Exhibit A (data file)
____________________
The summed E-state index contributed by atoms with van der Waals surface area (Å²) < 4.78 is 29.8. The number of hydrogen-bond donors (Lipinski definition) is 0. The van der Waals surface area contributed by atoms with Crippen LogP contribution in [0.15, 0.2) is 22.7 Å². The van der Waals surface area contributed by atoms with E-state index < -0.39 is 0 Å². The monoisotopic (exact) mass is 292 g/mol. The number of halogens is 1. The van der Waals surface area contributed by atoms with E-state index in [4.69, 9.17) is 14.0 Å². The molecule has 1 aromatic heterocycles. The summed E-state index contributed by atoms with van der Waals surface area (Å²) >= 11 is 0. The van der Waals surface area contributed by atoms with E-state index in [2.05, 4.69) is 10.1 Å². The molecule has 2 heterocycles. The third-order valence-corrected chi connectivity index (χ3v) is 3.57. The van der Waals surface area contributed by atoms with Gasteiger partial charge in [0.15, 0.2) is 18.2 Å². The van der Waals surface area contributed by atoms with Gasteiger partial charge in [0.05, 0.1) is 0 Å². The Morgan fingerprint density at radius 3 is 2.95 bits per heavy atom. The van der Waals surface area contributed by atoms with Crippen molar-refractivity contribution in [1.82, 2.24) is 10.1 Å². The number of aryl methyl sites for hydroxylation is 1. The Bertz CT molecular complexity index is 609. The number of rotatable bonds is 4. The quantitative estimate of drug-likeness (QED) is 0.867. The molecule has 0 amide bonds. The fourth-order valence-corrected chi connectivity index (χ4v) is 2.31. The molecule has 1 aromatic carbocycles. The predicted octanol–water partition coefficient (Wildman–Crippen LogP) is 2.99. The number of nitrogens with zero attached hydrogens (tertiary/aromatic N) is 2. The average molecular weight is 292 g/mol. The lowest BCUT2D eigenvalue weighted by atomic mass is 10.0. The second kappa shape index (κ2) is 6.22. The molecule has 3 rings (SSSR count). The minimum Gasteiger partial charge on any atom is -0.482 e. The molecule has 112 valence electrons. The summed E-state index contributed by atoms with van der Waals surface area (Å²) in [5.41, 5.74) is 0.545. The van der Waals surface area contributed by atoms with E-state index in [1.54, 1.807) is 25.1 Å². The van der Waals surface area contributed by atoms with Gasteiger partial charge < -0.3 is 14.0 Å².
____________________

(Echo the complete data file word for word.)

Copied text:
The summed E-state index contributed by atoms with van der Waals surface area (Å²) < 4.78 is 29.8. The number of hydrogen-bond donors (Lipinski definition) is 0. The van der Waals surface area contributed by atoms with Crippen LogP contribution in [0.15, 0.2) is 22.7 Å². The van der Waals surface area contributed by atoms with E-state index < -0.39 is 0 Å². The monoisotopic (exact) mass is 292 g/mol. The number of halogens is 1. The van der Waals surface area contributed by atoms with E-state index in [4.69, 9.17) is 14.0 Å². The molecule has 1 aromatic heterocycles. The summed E-state index contributed by atoms with van der Waals surface area (Å²) >= 11 is 0. The van der Waals surface area contributed by atoms with E-state index in [2.05, 4.69) is 10.1 Å². The molecule has 2 heterocycles. The third-order valence-corrected chi connectivity index (χ3v) is 3.57. The van der Waals surface area contributed by atoms with Gasteiger partial charge in [0.15, 0.2) is 18.2 Å². The van der Waals surface area contributed by atoms with Gasteiger partial charge in [0.05, 0.1) is 0 Å². The Morgan fingerprint density at radius 3 is 2.95 bits per heavy atom. The van der Waals surface area contributed by atoms with Crippen molar-refractivity contribution in [1.82, 2.24) is 10.1 Å². The number of aryl methyl sites for hydroxylation is 1. The Bertz CT molecular complexity index is 609. The number of rotatable bonds is 4. The quantitative estimate of drug-likeness (QED) is 0.867. The molecule has 0 amide bonds. The fourth-order valence-corrected chi connectivity index (χ4v) is 2.31. The molecule has 1 aromatic carbocycles. The predicted octanol–water partition coefficient (Wildman–Crippen LogP) is 2.99. The number of nitrogens with zero attached hydrogens (tertiary/aromatic N) is 2. The average molecular weight is 292 g/mol. The lowest BCUT2D eigenvalue weighted by atomic mass is 10.0. The second kappa shape index (κ2) is 6.22. The molecule has 3 rings (SSSR count). The minimum Gasteiger partial charge on any atom is -0.482 e. The molecule has 112 valence electrons. The summed E-state index contributed by atoms with van der Waals surface area (Å²) in [5.41, 5.74) is 0.545. The van der Waals surface area contributed by atoms with E-state index in [1.54, 1.807) is 25.1 Å². The van der Waals surface area contributed by atoms with Gasteiger partial charge < -0.3 is 14.0 Å².